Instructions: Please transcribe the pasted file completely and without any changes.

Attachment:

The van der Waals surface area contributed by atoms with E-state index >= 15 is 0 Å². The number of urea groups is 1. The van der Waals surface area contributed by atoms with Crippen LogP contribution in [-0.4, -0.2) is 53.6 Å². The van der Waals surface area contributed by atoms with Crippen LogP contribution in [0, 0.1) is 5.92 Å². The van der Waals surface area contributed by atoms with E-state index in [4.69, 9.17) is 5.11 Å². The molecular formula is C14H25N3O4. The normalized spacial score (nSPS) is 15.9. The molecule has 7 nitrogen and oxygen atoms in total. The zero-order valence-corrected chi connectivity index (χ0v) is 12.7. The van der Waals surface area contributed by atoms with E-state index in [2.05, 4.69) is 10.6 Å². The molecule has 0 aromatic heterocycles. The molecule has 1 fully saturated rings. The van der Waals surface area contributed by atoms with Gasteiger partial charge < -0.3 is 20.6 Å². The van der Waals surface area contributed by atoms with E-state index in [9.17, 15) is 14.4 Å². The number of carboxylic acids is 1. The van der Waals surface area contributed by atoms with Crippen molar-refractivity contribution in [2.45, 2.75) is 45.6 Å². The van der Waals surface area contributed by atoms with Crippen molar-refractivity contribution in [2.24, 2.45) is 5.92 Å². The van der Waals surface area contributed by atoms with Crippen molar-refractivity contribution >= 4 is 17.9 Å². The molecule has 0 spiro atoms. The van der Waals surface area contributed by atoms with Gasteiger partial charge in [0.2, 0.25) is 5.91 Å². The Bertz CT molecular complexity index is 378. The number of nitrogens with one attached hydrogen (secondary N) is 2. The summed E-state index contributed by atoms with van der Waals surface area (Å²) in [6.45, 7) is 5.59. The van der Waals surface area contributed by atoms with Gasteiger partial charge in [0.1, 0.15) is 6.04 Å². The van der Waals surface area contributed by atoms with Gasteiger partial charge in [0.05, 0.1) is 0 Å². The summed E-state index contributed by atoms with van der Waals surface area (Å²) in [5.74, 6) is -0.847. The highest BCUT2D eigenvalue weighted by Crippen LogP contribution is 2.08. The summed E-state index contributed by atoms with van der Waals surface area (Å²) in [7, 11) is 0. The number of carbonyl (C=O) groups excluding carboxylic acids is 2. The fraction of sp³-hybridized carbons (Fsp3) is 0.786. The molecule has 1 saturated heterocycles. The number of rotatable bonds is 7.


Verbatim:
The van der Waals surface area contributed by atoms with E-state index >= 15 is 0 Å². The number of urea groups is 1. The van der Waals surface area contributed by atoms with Crippen LogP contribution in [-0.4, -0.2) is 53.6 Å². The van der Waals surface area contributed by atoms with Crippen LogP contribution in [0, 0.1) is 5.92 Å². The van der Waals surface area contributed by atoms with E-state index in [4.69, 9.17) is 5.11 Å². The molecular formula is C14H25N3O4. The normalized spacial score (nSPS) is 15.9. The molecule has 7 nitrogen and oxygen atoms in total. The zero-order valence-corrected chi connectivity index (χ0v) is 12.7. The van der Waals surface area contributed by atoms with E-state index in [2.05, 4.69) is 10.6 Å². The molecule has 0 aromatic heterocycles. The molecule has 1 fully saturated rings. The van der Waals surface area contributed by atoms with Gasteiger partial charge < -0.3 is 20.6 Å². The van der Waals surface area contributed by atoms with E-state index in [9.17, 15) is 14.4 Å². The number of carboxylic acids is 1. The van der Waals surface area contributed by atoms with Crippen molar-refractivity contribution in [2.45, 2.75) is 45.6 Å². The van der Waals surface area contributed by atoms with Crippen molar-refractivity contribution in [2.24, 2.45) is 5.92 Å². The van der Waals surface area contributed by atoms with Crippen molar-refractivity contribution >= 4 is 17.9 Å². The molecule has 0 spiro atoms. The van der Waals surface area contributed by atoms with Gasteiger partial charge in [0.2, 0.25) is 5.91 Å². The Bertz CT molecular complexity index is 378. The number of nitrogens with one attached hydrogen (secondary N) is 2. The summed E-state index contributed by atoms with van der Waals surface area (Å²) in [6.45, 7) is 5.59. The van der Waals surface area contributed by atoms with Gasteiger partial charge in [0.1, 0.15) is 6.04 Å². The van der Waals surface area contributed by atoms with Gasteiger partial charge in [0.05, 0.1) is 0 Å². The summed E-state index contributed by atoms with van der Waals surface area (Å²) in [5.74, 6) is -0.847. The highest BCUT2D eigenvalue weighted by Crippen LogP contribution is 2.08. The summed E-state index contributed by atoms with van der Waals surface area (Å²) in [7, 11) is 0. The number of carbonyl (C=O) groups excluding carboxylic acids is 2. The fraction of sp³-hybridized carbons (Fsp3) is 0.786. The molecule has 1 saturated heterocycles. The number of rotatable bonds is 7.